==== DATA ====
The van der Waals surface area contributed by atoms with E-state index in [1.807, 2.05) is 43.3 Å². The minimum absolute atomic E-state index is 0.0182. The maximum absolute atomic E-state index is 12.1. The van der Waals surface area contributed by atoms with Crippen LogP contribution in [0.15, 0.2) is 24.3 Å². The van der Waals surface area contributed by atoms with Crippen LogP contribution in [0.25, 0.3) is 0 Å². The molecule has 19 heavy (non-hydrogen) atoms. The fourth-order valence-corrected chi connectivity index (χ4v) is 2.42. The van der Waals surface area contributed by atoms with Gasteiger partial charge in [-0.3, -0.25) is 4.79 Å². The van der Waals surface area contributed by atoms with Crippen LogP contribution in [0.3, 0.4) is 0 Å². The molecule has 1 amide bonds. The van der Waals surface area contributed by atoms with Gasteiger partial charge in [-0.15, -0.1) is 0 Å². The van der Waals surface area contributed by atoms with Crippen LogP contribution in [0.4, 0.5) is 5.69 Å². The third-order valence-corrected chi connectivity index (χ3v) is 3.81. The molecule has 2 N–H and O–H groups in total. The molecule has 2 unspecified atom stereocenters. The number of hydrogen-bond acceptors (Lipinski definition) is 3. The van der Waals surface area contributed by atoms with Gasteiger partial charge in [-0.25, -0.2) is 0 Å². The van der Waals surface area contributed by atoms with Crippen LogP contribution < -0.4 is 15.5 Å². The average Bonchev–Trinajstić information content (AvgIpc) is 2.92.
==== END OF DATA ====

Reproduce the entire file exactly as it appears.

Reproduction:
The van der Waals surface area contributed by atoms with E-state index in [1.807, 2.05) is 43.3 Å². The minimum absolute atomic E-state index is 0.0182. The maximum absolute atomic E-state index is 12.1. The van der Waals surface area contributed by atoms with Crippen LogP contribution in [0.15, 0.2) is 24.3 Å². The van der Waals surface area contributed by atoms with Crippen LogP contribution in [0.25, 0.3) is 0 Å². The molecule has 19 heavy (non-hydrogen) atoms. The fourth-order valence-corrected chi connectivity index (χ4v) is 2.42. The van der Waals surface area contributed by atoms with Gasteiger partial charge in [-0.3, -0.25) is 4.79 Å². The van der Waals surface area contributed by atoms with Crippen LogP contribution in [0.3, 0.4) is 0 Å². The molecule has 1 amide bonds. The van der Waals surface area contributed by atoms with Gasteiger partial charge in [-0.15, -0.1) is 0 Å². The van der Waals surface area contributed by atoms with Crippen LogP contribution in [0.4, 0.5) is 5.69 Å². The third-order valence-corrected chi connectivity index (χ3v) is 3.81. The molecule has 2 N–H and O–H groups in total. The molecule has 2 unspecified atom stereocenters. The number of hydrogen-bond acceptors (Lipinski definition) is 3. The van der Waals surface area contributed by atoms with Gasteiger partial charge in [-0.25, -0.2) is 0 Å². The van der Waals surface area contributed by atoms with Crippen LogP contribution < -0.4 is 15.5 Å². The average Bonchev–Trinajstić information content (AvgIpc) is 2.92.